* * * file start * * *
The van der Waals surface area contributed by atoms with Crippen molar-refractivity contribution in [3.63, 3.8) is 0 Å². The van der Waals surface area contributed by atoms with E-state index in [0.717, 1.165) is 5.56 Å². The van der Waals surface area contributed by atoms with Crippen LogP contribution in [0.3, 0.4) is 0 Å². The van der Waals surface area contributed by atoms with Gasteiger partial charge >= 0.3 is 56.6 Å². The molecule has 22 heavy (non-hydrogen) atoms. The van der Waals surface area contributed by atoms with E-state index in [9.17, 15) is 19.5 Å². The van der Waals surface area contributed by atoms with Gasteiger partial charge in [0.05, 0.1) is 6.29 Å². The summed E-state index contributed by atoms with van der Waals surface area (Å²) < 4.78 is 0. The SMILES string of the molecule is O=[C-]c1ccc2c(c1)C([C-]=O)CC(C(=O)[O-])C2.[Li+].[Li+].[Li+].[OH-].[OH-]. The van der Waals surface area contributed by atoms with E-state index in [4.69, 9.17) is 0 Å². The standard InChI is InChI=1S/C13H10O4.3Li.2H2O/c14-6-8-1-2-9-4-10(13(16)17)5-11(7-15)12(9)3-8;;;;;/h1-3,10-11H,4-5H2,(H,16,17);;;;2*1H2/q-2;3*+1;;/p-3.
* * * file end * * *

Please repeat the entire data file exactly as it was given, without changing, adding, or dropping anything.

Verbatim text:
The van der Waals surface area contributed by atoms with Crippen molar-refractivity contribution in [3.63, 3.8) is 0 Å². The van der Waals surface area contributed by atoms with E-state index in [0.717, 1.165) is 5.56 Å². The van der Waals surface area contributed by atoms with Crippen LogP contribution in [0.3, 0.4) is 0 Å². The van der Waals surface area contributed by atoms with Gasteiger partial charge >= 0.3 is 56.6 Å². The molecule has 22 heavy (non-hydrogen) atoms. The van der Waals surface area contributed by atoms with E-state index in [9.17, 15) is 19.5 Å². The van der Waals surface area contributed by atoms with Gasteiger partial charge in [0.05, 0.1) is 6.29 Å². The summed E-state index contributed by atoms with van der Waals surface area (Å²) < 4.78 is 0. The SMILES string of the molecule is O=[C-]c1ccc2c(c1)C([C-]=O)CC(C(=O)[O-])C2.[Li+].[Li+].[Li+].[OH-].[OH-]. The van der Waals surface area contributed by atoms with E-state index in [4.69, 9.17) is 0 Å². The standard InChI is InChI=1S/C13H10O4.3Li.2H2O/c14-6-8-1-2-9-4-10(13(16)17)5-11(7-15)12(9)3-8;;;;;/h1-3,10-11H,4-5H2,(H,16,17);;;;2*1H2/q-2;3*+1;;/p-3.